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All You Can Eat

Trend-setting restaurants, Northwest cookbooks, local food news and the people who make them happen.

September 1, 2011 at 1:00 PM

Say what? Menu-speak: It’s a foreign language, readers say

Recently, Seattle Times restaurant critic Providence Cicero got a dressing down from a reader regarding Providence’s rave review of Hitchcock. Here’s a taste of the rant:

I think I am a pretty sophisticated diner but I shouldn’t have to look up every other word to find out what you are saying. “What normally sauces gnocchi became a dazzling intermezzo ‘macchiato’.” Strange to say the least. “The lasagna noodles clumped together despite the brodo.” (I can’t even find that word in a dictionary). Or how about “fregola sarda pasta” which you preferred “fregola-free.”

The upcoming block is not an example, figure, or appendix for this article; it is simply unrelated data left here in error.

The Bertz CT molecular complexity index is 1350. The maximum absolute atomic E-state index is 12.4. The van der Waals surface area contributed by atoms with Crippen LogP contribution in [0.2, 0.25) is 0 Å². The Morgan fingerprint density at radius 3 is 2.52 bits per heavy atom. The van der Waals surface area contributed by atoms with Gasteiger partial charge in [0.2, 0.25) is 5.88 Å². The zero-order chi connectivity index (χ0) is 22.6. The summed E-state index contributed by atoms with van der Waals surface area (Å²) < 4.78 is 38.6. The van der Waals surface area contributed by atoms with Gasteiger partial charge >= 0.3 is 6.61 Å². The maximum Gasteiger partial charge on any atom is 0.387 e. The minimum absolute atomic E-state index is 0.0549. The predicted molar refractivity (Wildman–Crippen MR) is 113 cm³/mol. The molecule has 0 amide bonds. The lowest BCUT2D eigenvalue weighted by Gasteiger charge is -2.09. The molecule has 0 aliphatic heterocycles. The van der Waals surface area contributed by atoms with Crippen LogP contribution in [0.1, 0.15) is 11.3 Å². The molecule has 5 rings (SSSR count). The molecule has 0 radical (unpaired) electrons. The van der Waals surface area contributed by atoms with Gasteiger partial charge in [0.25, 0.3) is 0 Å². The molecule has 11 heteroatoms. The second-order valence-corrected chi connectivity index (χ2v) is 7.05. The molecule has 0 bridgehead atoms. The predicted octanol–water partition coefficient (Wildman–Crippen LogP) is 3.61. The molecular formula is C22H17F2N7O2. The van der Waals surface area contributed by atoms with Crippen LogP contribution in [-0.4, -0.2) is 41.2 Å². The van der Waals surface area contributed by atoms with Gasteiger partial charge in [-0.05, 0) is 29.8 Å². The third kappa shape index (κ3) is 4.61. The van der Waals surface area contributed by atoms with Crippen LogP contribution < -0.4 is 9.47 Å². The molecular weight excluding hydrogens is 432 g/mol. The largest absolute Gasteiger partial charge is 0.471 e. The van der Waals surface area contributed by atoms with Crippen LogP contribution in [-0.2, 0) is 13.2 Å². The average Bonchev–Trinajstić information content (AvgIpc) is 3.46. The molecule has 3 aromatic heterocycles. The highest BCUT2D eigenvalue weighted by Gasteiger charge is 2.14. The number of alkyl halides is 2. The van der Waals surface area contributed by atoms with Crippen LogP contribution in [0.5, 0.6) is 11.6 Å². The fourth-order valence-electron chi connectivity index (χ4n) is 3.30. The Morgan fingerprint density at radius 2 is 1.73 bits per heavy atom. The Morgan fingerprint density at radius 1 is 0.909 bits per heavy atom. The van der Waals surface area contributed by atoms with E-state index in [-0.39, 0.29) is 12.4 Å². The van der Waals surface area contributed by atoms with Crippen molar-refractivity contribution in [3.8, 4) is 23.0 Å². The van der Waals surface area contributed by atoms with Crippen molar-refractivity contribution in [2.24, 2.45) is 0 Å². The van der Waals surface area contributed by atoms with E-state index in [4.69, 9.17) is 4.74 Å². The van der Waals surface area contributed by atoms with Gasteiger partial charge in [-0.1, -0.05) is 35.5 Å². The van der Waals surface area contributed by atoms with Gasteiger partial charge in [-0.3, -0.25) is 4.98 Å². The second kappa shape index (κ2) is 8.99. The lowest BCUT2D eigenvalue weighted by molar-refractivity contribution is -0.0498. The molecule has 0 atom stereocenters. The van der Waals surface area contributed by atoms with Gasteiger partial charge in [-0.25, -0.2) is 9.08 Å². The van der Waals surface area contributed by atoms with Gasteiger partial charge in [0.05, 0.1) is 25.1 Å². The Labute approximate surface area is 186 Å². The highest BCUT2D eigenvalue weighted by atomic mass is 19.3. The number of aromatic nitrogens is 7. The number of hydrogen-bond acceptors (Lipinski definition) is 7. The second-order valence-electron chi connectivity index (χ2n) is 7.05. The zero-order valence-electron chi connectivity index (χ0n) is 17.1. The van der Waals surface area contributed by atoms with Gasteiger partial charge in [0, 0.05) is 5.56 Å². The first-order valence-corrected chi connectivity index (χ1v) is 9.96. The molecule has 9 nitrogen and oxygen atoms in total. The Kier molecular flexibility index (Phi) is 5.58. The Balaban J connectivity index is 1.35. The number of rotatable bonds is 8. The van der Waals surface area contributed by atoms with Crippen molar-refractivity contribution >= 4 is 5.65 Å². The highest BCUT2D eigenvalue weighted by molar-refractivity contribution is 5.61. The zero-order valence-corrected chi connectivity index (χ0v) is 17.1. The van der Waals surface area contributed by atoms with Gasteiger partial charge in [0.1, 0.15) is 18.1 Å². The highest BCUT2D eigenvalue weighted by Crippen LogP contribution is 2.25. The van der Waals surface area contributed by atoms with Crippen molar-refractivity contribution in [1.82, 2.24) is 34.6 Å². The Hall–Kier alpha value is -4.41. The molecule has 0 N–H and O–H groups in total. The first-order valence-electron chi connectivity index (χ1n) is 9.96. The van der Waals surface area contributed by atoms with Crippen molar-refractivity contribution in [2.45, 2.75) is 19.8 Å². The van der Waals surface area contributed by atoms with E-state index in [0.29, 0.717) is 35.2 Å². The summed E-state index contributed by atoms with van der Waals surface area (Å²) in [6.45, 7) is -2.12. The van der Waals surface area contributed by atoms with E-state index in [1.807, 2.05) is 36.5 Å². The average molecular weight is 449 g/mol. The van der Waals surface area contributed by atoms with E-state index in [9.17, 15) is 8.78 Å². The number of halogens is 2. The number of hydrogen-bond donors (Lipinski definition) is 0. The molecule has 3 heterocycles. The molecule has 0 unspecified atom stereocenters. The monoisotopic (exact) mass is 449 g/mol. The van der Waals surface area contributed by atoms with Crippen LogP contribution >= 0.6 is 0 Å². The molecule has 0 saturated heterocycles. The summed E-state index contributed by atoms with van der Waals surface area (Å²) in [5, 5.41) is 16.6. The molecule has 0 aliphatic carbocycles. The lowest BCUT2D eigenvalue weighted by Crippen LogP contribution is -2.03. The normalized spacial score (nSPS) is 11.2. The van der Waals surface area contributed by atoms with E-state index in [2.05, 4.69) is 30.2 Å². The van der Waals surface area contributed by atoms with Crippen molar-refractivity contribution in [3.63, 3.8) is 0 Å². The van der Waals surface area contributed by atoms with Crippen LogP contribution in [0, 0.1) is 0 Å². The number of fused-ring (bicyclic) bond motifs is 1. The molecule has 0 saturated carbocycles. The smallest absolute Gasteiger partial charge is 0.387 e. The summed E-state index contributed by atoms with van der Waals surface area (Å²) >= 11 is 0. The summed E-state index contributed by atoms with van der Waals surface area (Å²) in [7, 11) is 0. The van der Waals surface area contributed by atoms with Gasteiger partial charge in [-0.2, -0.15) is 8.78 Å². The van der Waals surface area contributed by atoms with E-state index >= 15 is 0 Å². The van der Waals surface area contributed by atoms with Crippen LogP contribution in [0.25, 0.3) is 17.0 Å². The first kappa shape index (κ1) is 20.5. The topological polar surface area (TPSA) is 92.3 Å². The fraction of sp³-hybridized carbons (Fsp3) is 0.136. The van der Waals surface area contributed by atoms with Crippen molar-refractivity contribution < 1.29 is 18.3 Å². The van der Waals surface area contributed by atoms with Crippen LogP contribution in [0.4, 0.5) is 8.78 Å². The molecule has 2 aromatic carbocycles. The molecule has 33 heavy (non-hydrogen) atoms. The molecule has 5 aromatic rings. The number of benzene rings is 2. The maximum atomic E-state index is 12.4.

Funny: It reminded me of the time I got a phone call from another reader with a similar complaint. Rather than respond privately, as Providence did, I responded publicly with my 2006 column “Say what? A guide to menu-speak.”

While I’m out on assignment during the coming weeks, I’ll offer up a look back at some previously published columns and blog-posts I (immodestly) suggest are worth a second look. Among them, that mini user’s-guide (read it here).

[Seattle Times illustration by Julie Notarianni (2006)]

Perhaps it’s time to update it in a future blog-post? Feel free to comment below, asking for an explanation of any unidentifiable food word you’ve come across on local menus. P.S. If you’re fortunate enough to be dining at Cafe Juanita this week, as I was, do try the “Carne Cruda of Blackmore Wagyu with Crostini,” but don’t tell the waiter “I’d like my steak tartare medium-rare” — OK?

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The opinions expressed in reader comments are those of the author only, and do not reflect the opinions of The Seattle Times.


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